In the MEA, not only is the IFS a dedicated, single purpose cadre, even its clerical staff is mostly permanent, unlike in the MoD. There were, no doubt, good reasons for this dispensation in the MoD in the beginning, but is it not now time to at least take a second, concerned look?
One possible way to redress this situation is to review the 'Generalist' nature of the IAS which may have been progressively overstretched, overestimated or overplayed as far as Defence at least is concerned.
The other way is to fill many if not most officer posts in the MoD at all levels with a mix of IAS, IFS and military officers with suitable backgrounds and experience and in the numbers needed in order to speedily, empathetically and efficiently meet the overall needs of the armed forces in the 21st century.
A similar staffing-pattern mix at Services HQ can also be examined concurrently if it promises to improve matters. It probably will.
One of the things this will certainly lead to is the actual integration of the MoD and the Army-Navy-Air Force HQ, which has been tom-tommed for many years, but nothing has happened about it. All that has changed is the mere nomenclature of two wings of the armed forces. Nothing more, either in spirit or in substance: lip service at its best....or worst!
At the risk of iteration, unless there is a change in the present levels of knowledge and appreciation of defence matters and a clear shift in attitude and mindset towards the armed forces in the politician-bureaucrat combine, any exercise in beefing up or streamlining the apex military structure runs the risk of remaining less than complete or a reform on paper alone.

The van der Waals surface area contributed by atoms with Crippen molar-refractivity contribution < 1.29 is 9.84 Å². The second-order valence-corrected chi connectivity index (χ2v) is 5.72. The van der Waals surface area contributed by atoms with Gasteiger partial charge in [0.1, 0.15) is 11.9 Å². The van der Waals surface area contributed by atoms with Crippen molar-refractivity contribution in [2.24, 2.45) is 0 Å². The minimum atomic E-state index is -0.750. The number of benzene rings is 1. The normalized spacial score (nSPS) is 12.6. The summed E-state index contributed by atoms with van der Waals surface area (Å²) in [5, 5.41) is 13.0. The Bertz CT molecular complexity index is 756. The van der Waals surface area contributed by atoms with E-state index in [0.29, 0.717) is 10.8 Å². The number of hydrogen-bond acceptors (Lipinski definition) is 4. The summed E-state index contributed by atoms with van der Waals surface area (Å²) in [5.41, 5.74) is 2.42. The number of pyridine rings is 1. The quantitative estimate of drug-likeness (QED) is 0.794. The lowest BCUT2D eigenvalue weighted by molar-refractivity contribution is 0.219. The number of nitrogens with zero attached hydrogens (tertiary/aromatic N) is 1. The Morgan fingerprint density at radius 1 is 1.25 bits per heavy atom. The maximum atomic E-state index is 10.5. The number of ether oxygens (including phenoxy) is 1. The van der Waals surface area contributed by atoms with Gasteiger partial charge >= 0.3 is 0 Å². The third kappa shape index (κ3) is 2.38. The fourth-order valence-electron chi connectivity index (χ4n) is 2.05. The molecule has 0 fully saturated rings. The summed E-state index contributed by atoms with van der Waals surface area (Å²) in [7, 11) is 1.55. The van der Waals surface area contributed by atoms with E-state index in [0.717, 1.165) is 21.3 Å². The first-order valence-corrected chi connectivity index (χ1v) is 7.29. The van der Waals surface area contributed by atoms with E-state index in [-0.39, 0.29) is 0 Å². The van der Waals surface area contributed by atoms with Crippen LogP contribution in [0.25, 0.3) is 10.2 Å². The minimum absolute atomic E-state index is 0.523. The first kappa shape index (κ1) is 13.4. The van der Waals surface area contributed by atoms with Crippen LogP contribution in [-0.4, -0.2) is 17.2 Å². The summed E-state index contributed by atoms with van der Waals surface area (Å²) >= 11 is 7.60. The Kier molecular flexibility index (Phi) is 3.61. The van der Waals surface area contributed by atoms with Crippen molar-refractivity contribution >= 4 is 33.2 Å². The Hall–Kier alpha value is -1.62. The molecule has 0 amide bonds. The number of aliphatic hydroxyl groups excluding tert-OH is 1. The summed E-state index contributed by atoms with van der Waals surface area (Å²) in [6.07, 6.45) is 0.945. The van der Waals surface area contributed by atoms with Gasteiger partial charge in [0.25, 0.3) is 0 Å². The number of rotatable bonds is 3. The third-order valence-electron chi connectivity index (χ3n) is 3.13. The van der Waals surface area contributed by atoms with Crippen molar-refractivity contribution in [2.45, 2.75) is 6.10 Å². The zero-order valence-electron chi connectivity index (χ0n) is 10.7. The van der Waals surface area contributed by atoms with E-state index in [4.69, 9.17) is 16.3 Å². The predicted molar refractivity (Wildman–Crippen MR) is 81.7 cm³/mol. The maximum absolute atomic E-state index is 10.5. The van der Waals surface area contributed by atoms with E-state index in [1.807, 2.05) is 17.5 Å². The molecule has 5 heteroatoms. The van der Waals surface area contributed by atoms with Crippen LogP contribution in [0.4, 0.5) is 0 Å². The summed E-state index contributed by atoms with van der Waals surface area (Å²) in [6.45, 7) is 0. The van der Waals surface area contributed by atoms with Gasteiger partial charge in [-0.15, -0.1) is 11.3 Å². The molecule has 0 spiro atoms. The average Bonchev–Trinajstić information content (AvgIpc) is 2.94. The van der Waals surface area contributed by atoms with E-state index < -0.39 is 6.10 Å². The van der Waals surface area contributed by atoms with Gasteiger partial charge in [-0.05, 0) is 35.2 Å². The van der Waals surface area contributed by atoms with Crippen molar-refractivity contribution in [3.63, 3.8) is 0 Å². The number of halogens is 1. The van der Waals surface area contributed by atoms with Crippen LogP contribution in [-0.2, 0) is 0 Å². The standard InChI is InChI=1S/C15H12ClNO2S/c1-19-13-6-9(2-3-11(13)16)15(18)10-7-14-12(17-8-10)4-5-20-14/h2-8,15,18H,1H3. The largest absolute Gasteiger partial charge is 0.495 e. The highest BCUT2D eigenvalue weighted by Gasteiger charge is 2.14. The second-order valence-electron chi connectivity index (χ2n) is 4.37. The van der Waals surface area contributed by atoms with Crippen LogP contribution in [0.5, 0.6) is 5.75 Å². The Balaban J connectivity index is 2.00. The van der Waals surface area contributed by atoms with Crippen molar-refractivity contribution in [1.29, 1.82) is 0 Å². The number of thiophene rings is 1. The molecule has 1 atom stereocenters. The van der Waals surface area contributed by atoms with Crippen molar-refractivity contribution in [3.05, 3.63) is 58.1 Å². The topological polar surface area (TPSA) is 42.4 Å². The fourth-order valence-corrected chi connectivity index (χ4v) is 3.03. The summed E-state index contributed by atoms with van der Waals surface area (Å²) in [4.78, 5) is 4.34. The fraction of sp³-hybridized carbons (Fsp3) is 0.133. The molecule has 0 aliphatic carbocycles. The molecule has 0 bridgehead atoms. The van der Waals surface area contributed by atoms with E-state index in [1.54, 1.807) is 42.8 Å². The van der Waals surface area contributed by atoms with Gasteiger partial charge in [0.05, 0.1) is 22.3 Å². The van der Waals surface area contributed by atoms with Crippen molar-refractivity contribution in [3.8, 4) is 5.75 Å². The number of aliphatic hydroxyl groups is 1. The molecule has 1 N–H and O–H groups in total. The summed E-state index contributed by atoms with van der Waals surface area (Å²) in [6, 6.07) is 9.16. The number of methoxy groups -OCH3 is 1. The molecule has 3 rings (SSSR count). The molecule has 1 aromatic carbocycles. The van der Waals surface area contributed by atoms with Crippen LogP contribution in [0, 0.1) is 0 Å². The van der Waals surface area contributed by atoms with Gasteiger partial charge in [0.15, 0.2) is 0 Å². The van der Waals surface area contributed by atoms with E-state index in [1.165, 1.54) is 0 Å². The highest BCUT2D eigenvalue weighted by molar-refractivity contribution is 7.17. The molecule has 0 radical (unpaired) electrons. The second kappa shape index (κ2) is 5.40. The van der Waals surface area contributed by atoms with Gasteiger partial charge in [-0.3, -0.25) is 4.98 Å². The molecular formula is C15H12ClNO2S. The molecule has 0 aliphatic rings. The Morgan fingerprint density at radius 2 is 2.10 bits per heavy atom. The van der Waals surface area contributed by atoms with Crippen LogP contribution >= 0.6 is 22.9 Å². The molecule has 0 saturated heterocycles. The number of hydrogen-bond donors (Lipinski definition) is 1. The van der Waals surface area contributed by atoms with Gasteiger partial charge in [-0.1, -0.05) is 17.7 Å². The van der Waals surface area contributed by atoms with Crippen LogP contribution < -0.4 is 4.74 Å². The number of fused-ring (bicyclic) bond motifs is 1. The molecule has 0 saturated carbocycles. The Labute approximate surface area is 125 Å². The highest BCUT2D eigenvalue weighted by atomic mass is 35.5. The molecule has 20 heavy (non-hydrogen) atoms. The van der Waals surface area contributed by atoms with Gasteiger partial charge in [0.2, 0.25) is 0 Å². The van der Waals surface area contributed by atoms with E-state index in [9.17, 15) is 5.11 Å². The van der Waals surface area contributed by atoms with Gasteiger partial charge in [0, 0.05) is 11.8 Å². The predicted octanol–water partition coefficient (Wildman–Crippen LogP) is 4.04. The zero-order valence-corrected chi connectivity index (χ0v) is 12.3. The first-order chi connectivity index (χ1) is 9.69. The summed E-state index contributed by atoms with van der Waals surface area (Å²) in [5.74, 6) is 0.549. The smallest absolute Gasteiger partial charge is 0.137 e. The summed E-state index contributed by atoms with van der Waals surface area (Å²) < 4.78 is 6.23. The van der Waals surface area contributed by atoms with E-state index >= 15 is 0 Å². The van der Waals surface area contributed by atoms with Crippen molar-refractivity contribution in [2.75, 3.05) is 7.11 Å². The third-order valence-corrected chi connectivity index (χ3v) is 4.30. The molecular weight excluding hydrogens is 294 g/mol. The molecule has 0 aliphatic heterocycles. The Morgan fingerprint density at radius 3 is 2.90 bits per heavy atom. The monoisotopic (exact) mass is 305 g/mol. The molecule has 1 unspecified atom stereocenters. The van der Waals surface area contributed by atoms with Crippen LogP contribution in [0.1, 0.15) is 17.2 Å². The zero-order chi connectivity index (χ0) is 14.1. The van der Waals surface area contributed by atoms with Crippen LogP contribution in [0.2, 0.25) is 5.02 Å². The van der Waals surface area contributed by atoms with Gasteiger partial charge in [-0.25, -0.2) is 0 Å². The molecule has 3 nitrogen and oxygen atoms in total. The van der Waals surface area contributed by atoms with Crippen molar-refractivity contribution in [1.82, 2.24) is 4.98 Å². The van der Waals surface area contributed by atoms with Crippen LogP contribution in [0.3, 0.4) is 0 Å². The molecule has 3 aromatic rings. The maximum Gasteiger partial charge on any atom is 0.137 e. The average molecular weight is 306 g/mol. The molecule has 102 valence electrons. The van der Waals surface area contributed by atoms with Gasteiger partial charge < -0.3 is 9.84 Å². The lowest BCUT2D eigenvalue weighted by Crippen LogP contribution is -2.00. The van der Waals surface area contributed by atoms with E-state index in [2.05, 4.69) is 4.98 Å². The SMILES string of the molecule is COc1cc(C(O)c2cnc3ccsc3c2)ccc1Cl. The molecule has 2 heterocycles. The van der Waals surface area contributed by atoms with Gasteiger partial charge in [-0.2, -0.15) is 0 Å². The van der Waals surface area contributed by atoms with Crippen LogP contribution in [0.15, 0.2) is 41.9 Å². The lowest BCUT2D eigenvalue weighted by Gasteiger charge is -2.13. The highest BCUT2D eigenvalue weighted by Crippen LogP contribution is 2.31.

Hopefully, the Naresh Chandra Committee Report will not only start the process of change, but also prepare the ground for further changes over the years.
It must, unlike the earlier Subrahmanyam Committee and GOM reports, posit the possible and the immediately implementable, as against the ideal, the perfect and the best, which in most cases cannot be taken forward.
Given the pre-eminence and outstanding track record of the chairman and the members of this committee and the collective hopes of a very large segment in India, it is my belief that one can and should expect a fascinating report: Path-breaking in its approach, bold in its content and revolutionary in its recommendations.
Anything short of this would be a lamentable anticlimax and a monumentally lost opportunity!
What the government does with the report subsequently is anybody's guess. The MoD repositories can be deep, dark and cavernous!
Air Marshal Satish Inamdar (retd) PVSM, VSM, is a former Vice-Chief of the Air Staff.